Anyway, here are a few of those imitations. First up an insanely camp version by the US military, which was inspired by the Miami Dolphin’s cheerleaders version. Then there’s the cookie monster version. Obviously. But my favourite, and most relevant to this blog, is the version for choir and orchestra. It’s actually rather good and I love seeing how much fun all the performers  are having.

Continuing the theme

Psy’s Gangam Style has been one of the biggest global pop phenomenons of recent years, the result of a catchy song combined with a rather silly dance and a psychedelic video. The original is the most watched video of all time over on youtube and yesterday I found it had inspired a slightly unusual version in which Psy’s video is set to…Stravinksy’s Rite of Spring. It works oddly well…

Worst review ever?

This caused a stir over here last month, a rather unusual and (for those sat underneath) unpleasant night out at the theatre…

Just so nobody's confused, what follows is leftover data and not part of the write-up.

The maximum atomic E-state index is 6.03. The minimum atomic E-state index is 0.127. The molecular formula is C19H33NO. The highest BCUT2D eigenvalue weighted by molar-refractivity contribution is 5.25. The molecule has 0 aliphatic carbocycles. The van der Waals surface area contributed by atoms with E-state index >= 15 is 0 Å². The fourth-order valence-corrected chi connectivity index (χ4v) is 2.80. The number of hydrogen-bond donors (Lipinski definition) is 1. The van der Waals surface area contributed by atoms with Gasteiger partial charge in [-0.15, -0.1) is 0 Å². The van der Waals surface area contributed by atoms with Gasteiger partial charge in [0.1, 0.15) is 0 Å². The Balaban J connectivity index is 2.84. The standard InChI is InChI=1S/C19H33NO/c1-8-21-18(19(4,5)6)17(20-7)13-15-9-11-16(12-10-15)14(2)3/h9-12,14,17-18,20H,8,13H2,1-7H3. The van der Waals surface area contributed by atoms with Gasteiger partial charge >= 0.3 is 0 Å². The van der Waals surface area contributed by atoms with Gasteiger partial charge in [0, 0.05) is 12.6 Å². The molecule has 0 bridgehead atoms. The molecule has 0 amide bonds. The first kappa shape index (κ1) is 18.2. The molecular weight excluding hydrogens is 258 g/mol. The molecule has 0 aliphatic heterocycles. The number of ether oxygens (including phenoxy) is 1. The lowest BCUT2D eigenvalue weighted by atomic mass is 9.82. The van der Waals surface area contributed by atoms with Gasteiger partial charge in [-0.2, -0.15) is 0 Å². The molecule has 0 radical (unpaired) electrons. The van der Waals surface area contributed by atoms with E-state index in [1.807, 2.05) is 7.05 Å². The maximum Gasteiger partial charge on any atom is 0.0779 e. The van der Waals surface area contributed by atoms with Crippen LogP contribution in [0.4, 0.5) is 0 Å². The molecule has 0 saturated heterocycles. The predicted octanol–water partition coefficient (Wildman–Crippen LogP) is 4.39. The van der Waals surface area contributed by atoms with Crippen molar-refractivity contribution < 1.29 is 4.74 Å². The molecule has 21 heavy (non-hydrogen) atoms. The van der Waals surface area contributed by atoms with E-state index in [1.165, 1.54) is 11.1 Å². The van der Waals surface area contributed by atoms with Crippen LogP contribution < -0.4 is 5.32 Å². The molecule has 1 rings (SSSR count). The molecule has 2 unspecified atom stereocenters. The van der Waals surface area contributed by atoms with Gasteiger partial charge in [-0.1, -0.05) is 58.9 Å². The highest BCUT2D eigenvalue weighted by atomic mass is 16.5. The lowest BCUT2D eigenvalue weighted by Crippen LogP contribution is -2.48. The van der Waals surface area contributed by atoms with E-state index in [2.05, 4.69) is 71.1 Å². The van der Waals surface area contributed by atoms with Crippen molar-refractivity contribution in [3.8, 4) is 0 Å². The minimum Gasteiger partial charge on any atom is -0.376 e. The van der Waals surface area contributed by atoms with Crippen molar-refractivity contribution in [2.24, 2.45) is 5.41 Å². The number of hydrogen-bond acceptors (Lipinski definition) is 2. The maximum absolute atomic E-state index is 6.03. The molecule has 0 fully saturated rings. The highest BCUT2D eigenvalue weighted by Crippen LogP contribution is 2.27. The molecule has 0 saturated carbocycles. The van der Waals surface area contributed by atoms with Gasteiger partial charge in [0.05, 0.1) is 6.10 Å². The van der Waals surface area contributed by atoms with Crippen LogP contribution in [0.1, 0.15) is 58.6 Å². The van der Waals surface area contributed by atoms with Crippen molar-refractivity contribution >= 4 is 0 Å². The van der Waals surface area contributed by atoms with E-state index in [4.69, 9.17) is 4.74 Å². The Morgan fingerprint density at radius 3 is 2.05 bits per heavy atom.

Click through to the Huffington Post for some other unusual arts and theatre happenings…

Does baby love Mozart? (or Metallica?)
A report from the UK side of the pond now. We all like to think we ‘know’ what ‘good’ music is, and often like to pass that very good taste onto our children. But is that really possible? The BBC investigates.

A dance show in your front room?

It can be a hassle going to the theatre. The tickets are expensive, you have to find someone for a rushed dinner first, then you sit in an uncomfortable chair (maybe behind a pillar) for two hours and then battle the transport system in the rain to get home afterwards. However Philadelphia based Headlong Dance Company have a solution – they’ll come to you. (As long as you open up your house to your neighbours). The project is neatly summed up on the companies website. Why? “Because every household is a universe/Because breaking bread with someone annihilates stereotypes/Because being the show is better than watching the show”.
Read more over on the Huffington Post

Now, who is up for some OAE concerts in their house while you do the washing up?